The US has this year dropped to third place after falling to second in 2017. This reflects a slower rate of improvement than that achieved by other countries. The report also shows that Slovakia has overtaken Denmark as the top-ranking country in the Natural Resources and Resilience category, with its innovations in resilience mechanisms being an area of interest. The country has an early-warning mechanism for climate risks and a water valuation programme to prevent and mitigate drought. 

    The people of Venezuela have been greatly affected by a decline in the country’s food-security store, which has declined more than any other country’s since 2012. The country’s GDP per capita has fallen by close to 30 per cent.

    The report also highlights how fertile land, fresh water and the oceans are essential resources for the foundation of food security. It describes how political stability is essential for agricultural production, and how climate change will affect food production for all physical systems.

    The full report can be read here.


    Niger Govt Committed To Food Security – Gov Bello — Leadership Newspaper

    Niger Govt Committed To Food Security – Gov Bello — Leadership Newspaper

    Governor of Niger State, Alhaji Abubakar Sani Bello, has disclosed that his administration is committed to Nigeria’s attainment of food security to achieve zero hunger by 2030.

    Governor Bello who made this known yesterday during Niger State Special Day at the ongoing National Agricultural Show holding in Tudun Wada, Nasarawa, said his administration had spentN2 billion in the purchase of Tractors with implements to eradicate hunger.

    He revealed that the state sold the equipments to Farmers’ Cooperative Societies across that state to encourage agricultural mechanisation in the state.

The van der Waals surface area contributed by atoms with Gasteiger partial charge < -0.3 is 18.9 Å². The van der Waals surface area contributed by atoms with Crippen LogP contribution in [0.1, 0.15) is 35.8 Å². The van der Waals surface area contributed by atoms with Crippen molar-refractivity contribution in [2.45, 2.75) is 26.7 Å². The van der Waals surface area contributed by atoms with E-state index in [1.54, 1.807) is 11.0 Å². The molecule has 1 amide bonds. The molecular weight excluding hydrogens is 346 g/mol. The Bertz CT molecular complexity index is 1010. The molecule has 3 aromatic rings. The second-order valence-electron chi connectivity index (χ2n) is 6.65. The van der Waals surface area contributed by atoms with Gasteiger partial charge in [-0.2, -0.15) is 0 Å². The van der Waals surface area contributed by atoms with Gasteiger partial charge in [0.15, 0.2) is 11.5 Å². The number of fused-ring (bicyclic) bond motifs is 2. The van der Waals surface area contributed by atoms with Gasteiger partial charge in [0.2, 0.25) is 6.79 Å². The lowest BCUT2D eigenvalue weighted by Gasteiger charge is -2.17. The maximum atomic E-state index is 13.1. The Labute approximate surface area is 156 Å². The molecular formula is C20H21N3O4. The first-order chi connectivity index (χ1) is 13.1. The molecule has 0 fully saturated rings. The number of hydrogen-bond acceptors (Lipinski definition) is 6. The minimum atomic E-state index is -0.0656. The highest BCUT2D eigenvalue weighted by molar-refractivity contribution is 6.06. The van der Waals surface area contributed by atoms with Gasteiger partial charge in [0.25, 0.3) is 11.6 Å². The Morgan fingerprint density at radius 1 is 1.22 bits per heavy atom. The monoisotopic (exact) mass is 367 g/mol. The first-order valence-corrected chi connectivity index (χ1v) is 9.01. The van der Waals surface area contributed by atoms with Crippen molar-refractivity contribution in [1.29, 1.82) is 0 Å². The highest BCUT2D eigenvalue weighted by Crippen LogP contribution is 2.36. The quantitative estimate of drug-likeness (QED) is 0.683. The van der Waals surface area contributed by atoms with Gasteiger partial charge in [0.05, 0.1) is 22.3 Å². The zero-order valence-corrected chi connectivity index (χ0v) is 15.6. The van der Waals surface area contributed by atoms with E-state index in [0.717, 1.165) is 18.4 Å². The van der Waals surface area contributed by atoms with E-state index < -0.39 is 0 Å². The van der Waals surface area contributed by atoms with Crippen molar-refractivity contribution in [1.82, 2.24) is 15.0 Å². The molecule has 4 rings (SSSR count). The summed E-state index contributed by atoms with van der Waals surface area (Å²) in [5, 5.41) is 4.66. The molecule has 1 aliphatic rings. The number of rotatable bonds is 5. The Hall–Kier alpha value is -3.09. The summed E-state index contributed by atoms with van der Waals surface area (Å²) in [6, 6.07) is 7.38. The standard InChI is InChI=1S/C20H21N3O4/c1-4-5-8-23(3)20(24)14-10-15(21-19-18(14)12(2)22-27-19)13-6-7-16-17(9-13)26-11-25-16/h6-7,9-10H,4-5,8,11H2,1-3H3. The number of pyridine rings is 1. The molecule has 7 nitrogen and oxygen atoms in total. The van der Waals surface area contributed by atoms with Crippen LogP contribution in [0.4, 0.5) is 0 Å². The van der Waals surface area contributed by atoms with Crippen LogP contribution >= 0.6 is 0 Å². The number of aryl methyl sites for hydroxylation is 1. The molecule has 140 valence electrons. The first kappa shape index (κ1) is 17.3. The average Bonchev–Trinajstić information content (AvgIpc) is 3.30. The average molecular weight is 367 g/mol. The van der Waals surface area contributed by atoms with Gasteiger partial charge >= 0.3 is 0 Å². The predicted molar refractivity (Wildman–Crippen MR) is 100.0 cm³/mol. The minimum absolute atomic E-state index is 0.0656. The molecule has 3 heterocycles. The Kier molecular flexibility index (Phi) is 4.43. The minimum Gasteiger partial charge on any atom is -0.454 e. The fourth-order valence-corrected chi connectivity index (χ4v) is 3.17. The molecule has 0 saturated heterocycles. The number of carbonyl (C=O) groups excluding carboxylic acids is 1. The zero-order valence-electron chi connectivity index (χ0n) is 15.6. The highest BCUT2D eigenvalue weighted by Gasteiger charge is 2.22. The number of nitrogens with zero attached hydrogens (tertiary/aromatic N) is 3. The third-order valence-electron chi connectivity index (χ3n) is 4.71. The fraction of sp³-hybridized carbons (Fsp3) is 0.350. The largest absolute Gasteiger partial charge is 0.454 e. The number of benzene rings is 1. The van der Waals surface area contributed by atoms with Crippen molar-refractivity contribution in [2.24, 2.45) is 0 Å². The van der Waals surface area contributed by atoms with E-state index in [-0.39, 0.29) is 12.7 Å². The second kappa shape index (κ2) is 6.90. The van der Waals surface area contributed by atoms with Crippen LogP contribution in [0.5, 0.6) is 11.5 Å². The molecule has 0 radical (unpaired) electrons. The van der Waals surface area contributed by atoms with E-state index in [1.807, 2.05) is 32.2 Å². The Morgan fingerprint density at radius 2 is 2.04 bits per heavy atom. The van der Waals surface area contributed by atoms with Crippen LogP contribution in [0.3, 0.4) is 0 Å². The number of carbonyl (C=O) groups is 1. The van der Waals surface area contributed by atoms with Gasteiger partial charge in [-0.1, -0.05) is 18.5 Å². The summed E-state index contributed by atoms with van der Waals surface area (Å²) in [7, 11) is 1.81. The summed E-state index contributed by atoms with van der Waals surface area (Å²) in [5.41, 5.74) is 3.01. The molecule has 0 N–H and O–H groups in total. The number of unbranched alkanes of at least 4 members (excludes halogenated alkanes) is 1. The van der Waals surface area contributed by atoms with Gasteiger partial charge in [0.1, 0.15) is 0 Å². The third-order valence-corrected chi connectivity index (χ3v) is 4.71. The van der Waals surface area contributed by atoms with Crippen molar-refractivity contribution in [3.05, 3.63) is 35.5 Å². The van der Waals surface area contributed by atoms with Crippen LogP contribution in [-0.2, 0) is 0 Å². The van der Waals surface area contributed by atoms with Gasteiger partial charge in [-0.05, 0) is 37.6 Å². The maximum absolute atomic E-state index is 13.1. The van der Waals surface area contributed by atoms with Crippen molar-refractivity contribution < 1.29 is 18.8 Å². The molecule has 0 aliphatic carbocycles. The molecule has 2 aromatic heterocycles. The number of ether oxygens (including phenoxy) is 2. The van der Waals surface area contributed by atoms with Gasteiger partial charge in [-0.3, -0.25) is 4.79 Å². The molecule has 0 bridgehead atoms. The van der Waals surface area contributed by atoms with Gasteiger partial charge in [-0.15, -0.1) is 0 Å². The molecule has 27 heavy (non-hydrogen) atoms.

The governor who was representedby the commissioner of Agriculture and Rural Development, Alhaji Haruna Nuhu Dukku, further revealed that his administration had distributed 50 units of Rice Threshers valued at N19.74million to cooperative groups to ease rice processing for enhanced value addition.

    He said, “We went a step further to by handing over the management of these tractors to the Tractors Owners’ Association of Nigeria (TOOAN) and Machine and Equipment Consortium Africa (MECA). They are vested with powers of managing and operating the Tractors on behalf of beneficiaries until repayments are completed.”

    He however, stated that the state keyed into the Central Bank of Nigeria (CBN) programme for the youth by releasing its counterpart funding to the tune of N142 million to jump start the implementation.

    He further listed the CBN programme to include Anchor Borrowers Programme where he added that over 20,000 farmers were participating in cultivating Rice, Soya Beans and Cotton, and Accelerated Agricultural Development Scheme aimed at providing employment opportunities.

    “For this, more than 10,000 youthsare to be engaged in cultivating Rice, Maize and Soya Beans.”

    The governor also revealed how the state under his leadership succeeded in eliminating middlemen in fertilizer distribution this year.

    He added that the state had deliberately reformed the fertilizer distribution network to remove the corrupt practices associated with the exercise before now and seeking directly to the farmers.

    “We deliberately reformed the process of selling fertilizers to farmers by eliminating most forms of corruption and middlemen syndrome by evolving a policy that allows us to partner with agro inputs dealers in the state who then sell fertilizer directly to the farmers at government approved price.

    “Using already established farmers’ data andtheir locations based on the past implemented national growth enhancement support programme (GES) the distribution was seamless,” he said.

    On his part, Alhalji Dukku whose speech was read by his counterpart in Livestock and Fisheries, Alhaji Zakari Bala, invited investors in the sector to the state, stating that the present administration had created enabling environment for agro business to thrive with agricultural investment incentives which encourages mechanisation.